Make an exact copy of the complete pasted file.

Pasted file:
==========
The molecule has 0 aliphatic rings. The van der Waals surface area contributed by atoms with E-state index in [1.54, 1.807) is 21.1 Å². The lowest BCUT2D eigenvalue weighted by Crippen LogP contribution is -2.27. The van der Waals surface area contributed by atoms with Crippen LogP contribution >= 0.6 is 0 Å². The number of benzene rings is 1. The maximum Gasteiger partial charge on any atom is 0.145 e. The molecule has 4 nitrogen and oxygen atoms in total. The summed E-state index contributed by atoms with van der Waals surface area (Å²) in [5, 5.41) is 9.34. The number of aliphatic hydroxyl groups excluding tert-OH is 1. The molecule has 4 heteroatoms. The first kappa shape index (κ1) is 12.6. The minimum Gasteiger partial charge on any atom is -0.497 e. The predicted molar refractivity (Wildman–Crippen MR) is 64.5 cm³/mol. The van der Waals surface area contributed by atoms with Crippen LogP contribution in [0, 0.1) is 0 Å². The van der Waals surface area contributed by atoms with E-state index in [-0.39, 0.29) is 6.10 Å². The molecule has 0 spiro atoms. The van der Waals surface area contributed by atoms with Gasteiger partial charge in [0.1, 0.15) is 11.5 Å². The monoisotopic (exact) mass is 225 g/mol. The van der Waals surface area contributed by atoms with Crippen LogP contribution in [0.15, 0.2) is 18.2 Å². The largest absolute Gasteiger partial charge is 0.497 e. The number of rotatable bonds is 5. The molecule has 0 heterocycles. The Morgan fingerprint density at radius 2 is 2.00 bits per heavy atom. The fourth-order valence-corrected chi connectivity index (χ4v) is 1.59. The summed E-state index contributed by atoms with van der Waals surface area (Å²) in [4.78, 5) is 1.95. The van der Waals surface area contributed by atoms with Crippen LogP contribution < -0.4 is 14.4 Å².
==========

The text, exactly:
The molecule has 0 aliphatic rings. The van der Waals surface area contributed by atoms with E-state index in [1.54, 1.807) is 21.1 Å². The lowest BCUT2D eigenvalue weighted by Crippen LogP contribution is -2.27. The van der Waals surface area contributed by atoms with Crippen LogP contribution >= 0.6 is 0 Å². The number of benzene rings is 1. The maximum Gasteiger partial charge on any atom is 0.145 e. The molecule has 4 nitrogen and oxygen atoms in total. The summed E-state index contributed by atoms with van der Waals surface area (Å²) in [5, 5.41) is 9.34. The number of aliphatic hydroxyl groups excluding tert-OH is 1. The molecule has 4 heteroatoms. The first kappa shape index (κ1) is 12.6. The minimum Gasteiger partial charge on any atom is -0.497 e. The predicted molar refractivity (Wildman–Crippen MR) is 64.5 cm³/mol. The van der Waals surface area contributed by atoms with Crippen LogP contribution in [0, 0.1) is 0 Å². The van der Waals surface area contributed by atoms with E-state index in [-0.39, 0.29) is 6.10 Å². The molecule has 0 spiro atoms. The van der Waals surface area contributed by atoms with Gasteiger partial charge in [0.1, 0.15) is 11.5 Å². The monoisotopic (exact) mass is 225 g/mol. The van der Waals surface area contributed by atoms with Crippen LogP contribution in [0.15, 0.2) is 18.2 Å². The largest absolute Gasteiger partial charge is 0.497 e. The number of rotatable bonds is 5. The molecule has 0 heterocycles. The Morgan fingerprint density at radius 2 is 2.00 bits per heavy atom. The fourth-order valence-corrected chi connectivity index (χ4v) is 1.59. The summed E-state index contributed by atoms with van der Waals surface area (Å²) in [4.78, 5) is 1.95. The van der Waals surface area contributed by atoms with Crippen LogP contribution < -0.4 is 14.4 Å².